Cannot say that was not in the back of my mind as I made that post.

We indulge ourselves in too many false dichotomies and double standards, not to mention hero worship. Those things serve the establishment very well. Us, not so much.

This is not the false equivalency that there is no difference between Democratic and Republican politicians. IMO, though, there is not enough difference.

Again, the withdrawal date was set between Dimson and Iraq.

Truly. It was in all the papers, or what's left of them.




During Obama's administration, the US tried to persuade Iraq to extend the date. However, Iraq would not agree to a hold harmless of our troops and mercenaries. As a result, the withdrawal was completed per the 2008 withdrawal agreement (SOFA).

Democrats need to stop giving Obama credit for ending our involvement in Iraq and Republicans need to stop blaming Obama for the withdrawal.

Oh, look. Sanders used the A word (anoint). But, what does a U.S. Senator who caucuses with

Democrats know?

Obviously, DU's centrist loyalist posters know better.

You are mistaken. It did happen. You didn't read my entire post,

including the edit I made on my own, before you posted, or Reply 18.

And you didn't mention 2009 to 2011 at all, though the years I had mentioned were 2007 to 2011.

ETA: Thanks for the great example of the fallacy of the "If Democrats did not do it, it could not have humanly be done in the real world" theory.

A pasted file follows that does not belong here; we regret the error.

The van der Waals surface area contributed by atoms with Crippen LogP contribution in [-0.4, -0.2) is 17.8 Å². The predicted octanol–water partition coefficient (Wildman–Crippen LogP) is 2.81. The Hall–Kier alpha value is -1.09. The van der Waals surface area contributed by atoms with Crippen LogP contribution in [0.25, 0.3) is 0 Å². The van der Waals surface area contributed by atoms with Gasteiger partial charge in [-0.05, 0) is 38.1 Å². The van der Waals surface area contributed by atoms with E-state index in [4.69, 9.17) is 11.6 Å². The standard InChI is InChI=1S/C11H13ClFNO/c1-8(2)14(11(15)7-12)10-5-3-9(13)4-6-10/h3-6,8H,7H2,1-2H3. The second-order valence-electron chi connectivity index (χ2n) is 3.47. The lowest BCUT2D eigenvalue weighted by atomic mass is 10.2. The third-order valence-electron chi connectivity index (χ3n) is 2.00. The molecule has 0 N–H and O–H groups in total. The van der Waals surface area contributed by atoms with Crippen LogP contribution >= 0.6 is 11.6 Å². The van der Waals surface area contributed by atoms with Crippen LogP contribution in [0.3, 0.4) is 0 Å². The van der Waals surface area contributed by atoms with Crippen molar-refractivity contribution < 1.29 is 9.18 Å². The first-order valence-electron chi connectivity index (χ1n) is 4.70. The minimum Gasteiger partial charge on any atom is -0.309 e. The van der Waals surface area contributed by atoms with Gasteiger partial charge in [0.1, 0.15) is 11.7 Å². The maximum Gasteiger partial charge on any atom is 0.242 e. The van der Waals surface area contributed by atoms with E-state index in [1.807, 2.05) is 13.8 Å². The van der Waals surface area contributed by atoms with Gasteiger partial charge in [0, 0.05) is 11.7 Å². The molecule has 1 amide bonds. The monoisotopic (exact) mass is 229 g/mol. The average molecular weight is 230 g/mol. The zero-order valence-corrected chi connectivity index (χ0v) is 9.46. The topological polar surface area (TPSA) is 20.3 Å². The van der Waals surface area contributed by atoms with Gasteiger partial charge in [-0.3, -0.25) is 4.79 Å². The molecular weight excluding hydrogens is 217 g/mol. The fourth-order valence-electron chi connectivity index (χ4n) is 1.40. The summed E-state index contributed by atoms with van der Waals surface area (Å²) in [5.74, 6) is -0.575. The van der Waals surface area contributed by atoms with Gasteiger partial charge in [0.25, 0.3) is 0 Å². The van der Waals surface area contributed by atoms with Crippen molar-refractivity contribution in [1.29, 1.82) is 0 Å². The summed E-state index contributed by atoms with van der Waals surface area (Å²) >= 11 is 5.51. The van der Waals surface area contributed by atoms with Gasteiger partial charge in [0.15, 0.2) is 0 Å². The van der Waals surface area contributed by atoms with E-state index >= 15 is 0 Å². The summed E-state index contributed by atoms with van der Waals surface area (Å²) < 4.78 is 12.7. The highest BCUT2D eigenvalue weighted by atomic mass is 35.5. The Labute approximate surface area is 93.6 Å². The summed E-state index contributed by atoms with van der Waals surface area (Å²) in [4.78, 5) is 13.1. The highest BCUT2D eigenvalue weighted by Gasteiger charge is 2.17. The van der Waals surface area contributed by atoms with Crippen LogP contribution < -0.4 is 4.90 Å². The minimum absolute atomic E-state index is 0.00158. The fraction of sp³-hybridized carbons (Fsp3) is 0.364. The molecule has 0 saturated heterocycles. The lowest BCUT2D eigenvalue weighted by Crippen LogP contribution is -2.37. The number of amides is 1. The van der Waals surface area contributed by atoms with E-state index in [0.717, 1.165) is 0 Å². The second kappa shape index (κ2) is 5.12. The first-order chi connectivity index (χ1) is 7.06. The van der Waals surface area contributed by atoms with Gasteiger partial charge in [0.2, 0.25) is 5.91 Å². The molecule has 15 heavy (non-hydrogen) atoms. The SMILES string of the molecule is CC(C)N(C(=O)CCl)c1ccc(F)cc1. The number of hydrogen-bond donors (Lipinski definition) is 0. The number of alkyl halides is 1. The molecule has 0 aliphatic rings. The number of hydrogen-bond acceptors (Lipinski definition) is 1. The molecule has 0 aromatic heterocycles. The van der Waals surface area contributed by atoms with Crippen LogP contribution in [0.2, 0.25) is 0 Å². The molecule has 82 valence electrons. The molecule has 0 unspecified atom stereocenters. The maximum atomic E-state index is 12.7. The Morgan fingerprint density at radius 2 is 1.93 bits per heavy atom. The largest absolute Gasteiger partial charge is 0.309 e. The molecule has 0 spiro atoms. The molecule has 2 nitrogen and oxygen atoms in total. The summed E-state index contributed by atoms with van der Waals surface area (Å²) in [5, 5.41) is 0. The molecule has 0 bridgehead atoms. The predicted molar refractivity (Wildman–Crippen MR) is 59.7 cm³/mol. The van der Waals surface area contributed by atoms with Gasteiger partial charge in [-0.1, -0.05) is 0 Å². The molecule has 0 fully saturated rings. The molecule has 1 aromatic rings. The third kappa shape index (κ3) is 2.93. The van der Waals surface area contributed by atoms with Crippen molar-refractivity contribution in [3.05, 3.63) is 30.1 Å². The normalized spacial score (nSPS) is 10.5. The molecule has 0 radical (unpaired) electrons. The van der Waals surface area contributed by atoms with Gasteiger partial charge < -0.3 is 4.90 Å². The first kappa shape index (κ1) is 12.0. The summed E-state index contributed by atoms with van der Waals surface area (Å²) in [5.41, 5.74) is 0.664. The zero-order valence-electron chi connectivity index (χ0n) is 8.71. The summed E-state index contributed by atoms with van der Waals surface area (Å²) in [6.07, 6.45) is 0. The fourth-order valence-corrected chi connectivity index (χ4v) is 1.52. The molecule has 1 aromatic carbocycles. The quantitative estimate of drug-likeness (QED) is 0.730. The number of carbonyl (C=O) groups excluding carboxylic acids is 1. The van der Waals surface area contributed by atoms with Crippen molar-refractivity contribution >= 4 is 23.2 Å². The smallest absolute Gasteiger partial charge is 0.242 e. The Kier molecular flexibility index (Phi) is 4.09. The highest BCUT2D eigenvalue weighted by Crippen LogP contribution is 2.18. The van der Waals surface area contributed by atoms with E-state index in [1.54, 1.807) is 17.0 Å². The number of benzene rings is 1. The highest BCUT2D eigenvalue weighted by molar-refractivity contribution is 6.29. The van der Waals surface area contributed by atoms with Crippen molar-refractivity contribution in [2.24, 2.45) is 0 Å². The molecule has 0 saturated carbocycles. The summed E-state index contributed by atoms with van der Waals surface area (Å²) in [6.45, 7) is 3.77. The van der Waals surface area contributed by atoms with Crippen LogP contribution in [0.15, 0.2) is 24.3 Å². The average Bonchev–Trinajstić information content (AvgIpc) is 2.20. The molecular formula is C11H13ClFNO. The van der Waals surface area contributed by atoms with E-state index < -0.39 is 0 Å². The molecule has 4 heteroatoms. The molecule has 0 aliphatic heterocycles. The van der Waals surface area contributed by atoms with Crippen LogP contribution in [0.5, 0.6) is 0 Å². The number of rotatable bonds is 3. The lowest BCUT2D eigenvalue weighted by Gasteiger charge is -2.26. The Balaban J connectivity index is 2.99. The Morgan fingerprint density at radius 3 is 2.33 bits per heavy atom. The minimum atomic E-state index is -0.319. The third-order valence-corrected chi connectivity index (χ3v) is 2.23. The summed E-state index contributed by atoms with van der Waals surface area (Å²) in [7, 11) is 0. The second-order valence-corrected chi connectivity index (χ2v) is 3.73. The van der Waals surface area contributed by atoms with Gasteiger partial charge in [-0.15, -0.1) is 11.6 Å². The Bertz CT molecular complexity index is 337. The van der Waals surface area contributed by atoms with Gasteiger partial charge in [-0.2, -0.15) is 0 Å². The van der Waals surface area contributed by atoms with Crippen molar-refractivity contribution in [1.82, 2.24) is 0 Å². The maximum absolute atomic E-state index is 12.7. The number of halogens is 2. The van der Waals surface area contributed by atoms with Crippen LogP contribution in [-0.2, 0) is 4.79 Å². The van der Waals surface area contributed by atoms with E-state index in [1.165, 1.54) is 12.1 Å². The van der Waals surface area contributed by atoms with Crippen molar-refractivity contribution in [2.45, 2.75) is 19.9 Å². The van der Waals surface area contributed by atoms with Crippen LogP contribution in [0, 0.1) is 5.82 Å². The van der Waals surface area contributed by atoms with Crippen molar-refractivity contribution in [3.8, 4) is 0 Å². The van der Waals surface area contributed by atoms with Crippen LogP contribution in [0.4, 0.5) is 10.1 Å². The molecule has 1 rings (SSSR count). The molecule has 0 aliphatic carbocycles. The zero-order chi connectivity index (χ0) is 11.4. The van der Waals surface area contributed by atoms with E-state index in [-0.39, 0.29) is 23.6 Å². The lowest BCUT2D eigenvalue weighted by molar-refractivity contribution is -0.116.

I call bs. It was totally understood.

Nonetheless, President Obama and the D of J decided not to prosecute anyone whose ass had been covered by "legal advice," even if the advice was not so legal and not even sought until after the acts had begun. The so-called legal advice was that interrogation techniques up to and including death of the person being interrogated did not violate applicable law.

The two Attorneys most involved in the "legal advice," aside from Gonzo, were Yoo and Bybee.

Bybee had called Gonzo about getting a judgeship. Gonzo told him to come to work giving these legal opinions and then people would see about his judgeship. After giving his bullshit cya legal opinions, Bybee was nominated and confirmed for a seat on the US Circuit Court of Appeals, where he now sits for life, unless and until someone prosecutes and/or impeaches him. Guess what? Neither has happened.